ISS brightness & flash predictions

From: Matson, Robert (ROBERT.D.MATSON@saic.com)
Date: Thu Dec 14 2000 - 10:27:53 PST

  • Next message: Dale Ireland: "RE: ISS brightness & flash predictions"

    Hi Kevin,
    
    > Arles,France,43633N, 4.717E
    
    > Yes Bruno the Top Solar Panels Casted a shadow at 17:59:04
    > on the Zarya,And the Zvenda Modules.The mag of the ISS was
    > then reduced to a magnitude 6.2 From this Shadow.The
    > Shadow lasted 3-4 seconds it looks like on This screen.
    
    Respectfully, this is a mistake.  There is absolutely no
    sunlit configuration of ISS that will drop its magnitude
    by a factor of over 200 from its peak (but non-specular)
    brightness -- assuming you're not talking about trying
    to observe ISS at an elevation of 3 degrees above the
    horizon.  This is not a stealth space station, and
    the solar panels are not 99.5% absorptive.
    
    I appreciate that you've done a lot of work to model the
    3-D structure of satellites, but without continuous, precise
    pitch, yaw and roll orientation as a function of time, and
    the optical properties of all major external surfaces -- not
    just reflectivity, but bireflection distribution functions --
    you cannot predict the visual magnitude of a complex object
    like ISS to any better than about a factor of 2 (.75 visual
    magnitudes).
    
    As for spinning or tumbling satellites, except for the special
    circumstances of spin-stabilized nadir-pointing satellites, or
    satellites for which spin axes have been derived from multiple
    observations, you cannot accurately predict when they will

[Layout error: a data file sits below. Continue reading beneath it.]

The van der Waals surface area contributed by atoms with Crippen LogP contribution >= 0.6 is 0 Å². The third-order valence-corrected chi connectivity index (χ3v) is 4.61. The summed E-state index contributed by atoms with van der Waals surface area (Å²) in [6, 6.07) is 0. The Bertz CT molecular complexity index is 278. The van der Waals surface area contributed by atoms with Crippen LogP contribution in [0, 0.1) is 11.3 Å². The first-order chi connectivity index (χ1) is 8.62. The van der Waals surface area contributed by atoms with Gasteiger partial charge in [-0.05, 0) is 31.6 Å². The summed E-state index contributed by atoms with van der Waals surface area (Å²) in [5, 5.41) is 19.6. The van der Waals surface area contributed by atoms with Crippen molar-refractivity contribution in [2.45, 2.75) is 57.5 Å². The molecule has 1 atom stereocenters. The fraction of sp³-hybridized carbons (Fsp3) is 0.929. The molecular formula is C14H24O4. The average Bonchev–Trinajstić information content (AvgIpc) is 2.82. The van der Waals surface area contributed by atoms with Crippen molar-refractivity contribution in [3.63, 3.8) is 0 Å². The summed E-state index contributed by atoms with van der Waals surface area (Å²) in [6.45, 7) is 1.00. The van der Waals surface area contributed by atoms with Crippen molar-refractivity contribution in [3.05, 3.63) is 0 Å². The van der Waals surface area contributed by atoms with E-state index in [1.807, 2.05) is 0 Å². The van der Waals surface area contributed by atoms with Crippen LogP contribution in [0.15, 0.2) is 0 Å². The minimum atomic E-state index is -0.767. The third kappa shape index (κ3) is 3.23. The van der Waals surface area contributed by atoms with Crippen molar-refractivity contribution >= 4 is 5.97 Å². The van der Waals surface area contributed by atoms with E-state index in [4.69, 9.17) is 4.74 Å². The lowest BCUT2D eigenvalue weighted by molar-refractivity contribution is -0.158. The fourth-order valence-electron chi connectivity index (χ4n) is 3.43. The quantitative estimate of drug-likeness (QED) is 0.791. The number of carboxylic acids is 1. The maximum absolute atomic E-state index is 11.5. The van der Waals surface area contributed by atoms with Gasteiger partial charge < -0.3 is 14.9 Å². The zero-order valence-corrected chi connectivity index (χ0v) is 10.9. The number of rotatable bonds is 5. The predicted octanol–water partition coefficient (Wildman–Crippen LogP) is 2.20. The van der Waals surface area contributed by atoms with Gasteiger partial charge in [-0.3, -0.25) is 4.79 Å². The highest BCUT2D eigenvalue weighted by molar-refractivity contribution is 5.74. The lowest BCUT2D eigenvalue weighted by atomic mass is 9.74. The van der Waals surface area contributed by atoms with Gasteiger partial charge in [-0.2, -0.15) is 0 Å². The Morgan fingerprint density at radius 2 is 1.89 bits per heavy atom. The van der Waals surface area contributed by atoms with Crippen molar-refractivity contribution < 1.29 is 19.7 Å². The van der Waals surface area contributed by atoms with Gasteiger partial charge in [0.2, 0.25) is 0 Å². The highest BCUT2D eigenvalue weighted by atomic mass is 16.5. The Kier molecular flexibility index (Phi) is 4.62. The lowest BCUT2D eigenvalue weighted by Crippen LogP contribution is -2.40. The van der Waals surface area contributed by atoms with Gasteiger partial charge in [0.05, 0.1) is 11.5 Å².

glint.  You can forget the tumbling Iridium satellites -- they
    have far too many specular surfaces (I know of at least 10
    major ones, some of which can be involved in double or even
    triple bounce reflections) to deconvolve their tumble dynamics.
    Only through a tremendous amount of observational effort (years
    of data from dozens of observers) have the spin dynamics of
    Superbird A (#20040) been determined.  To a lesser extent,
    the axes of TDF-1 (#19621) and ETS-6 (#23230) have also been
    derived, though not their long term precessions.
    
    I want to reiterate that I applaud your efforts in working
    to uncover the rotational dynamics of specific satellites with
    the goal of providing glint predictions for our list members.
    I share your goal, as do several others on our list, and have
    been doing just that for many years, within the limits of
    what can be divined with eyes, binoculars, telescopes and
    stopwatches.
    
    Enthusiasm is ALWAYS welcome here!  I would only caution that
    your enthusiasm be tempered by an equal amount of skepticism
    until your model's predictive accuracy has been confirmed by
    multiple observations.  Overstating the model's predictive
    powers before it has been "put through its paces" only does
    a disservice to the people who sit out in the cold at 2 am
    to record the observations that make all this magic possible.
    
    Best wishes,
    Rob Matson
    
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